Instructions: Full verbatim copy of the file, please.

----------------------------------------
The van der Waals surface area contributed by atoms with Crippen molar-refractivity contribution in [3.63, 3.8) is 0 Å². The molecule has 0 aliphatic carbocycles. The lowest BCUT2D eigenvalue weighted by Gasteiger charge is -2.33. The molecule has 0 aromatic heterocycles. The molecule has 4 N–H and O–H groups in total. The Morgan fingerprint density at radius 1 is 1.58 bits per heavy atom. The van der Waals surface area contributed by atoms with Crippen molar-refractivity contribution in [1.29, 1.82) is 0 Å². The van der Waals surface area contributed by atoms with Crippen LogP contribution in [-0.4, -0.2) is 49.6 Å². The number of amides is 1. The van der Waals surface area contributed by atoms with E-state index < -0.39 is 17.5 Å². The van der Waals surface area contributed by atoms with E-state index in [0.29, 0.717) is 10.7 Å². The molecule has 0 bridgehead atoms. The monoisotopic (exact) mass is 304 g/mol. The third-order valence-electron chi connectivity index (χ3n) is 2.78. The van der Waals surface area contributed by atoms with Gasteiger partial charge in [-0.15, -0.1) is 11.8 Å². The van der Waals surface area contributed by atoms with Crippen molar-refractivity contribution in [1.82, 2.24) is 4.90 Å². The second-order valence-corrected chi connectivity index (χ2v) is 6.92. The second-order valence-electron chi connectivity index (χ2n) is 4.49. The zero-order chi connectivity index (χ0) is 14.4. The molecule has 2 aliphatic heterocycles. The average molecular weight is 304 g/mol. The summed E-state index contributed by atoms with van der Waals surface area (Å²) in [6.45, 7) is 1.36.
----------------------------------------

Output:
The van der Waals surface area contributed by atoms with Crippen molar-refractivity contribution in [3.63, 3.8) is 0 Å². The molecule has 0 aliphatic carbocycles. The lowest BCUT2D eigenvalue weighted by Gasteiger charge is -2.33. The molecule has 0 aromatic heterocycles. The molecule has 4 N–H and O–H groups in total. The Morgan fingerprint density at radius 1 is 1.58 bits per heavy atom. The van der Waals surface area contributed by atoms with Crippen molar-refractivity contribution in [1.29, 1.82) is 0 Å². The van der Waals surface area contributed by atoms with Crippen LogP contribution in [-0.4, -0.2) is 49.6 Å². The number of amides is 1. The van der Waals surface area contributed by atoms with E-state index < -0.39 is 17.5 Å². The van der Waals surface area contributed by atoms with E-state index in [0.29, 0.717) is 10.7 Å². The molecule has 0 bridgehead atoms. The monoisotopic (exact) mass is 304 g/mol. The third-order valence-electron chi connectivity index (χ3n) is 2.78. The van der Waals surface area contributed by atoms with Gasteiger partial charge in [-0.15, -0.1) is 11.8 Å². The van der Waals surface area contributed by atoms with Crippen molar-refractivity contribution in [1.82, 2.24) is 4.90 Å². The second-order valence-corrected chi connectivity index (χ2v) is 6.92. The second-order valence-electron chi connectivity index (χ2n) is 4.49. The zero-order chi connectivity index (χ0) is 14.4. The molecule has 2 aliphatic heterocycles. The average molecular weight is 304 g/mol. The summed E-state index contributed by atoms with van der Waals surface area (Å²) in [6.45, 7) is 1.36.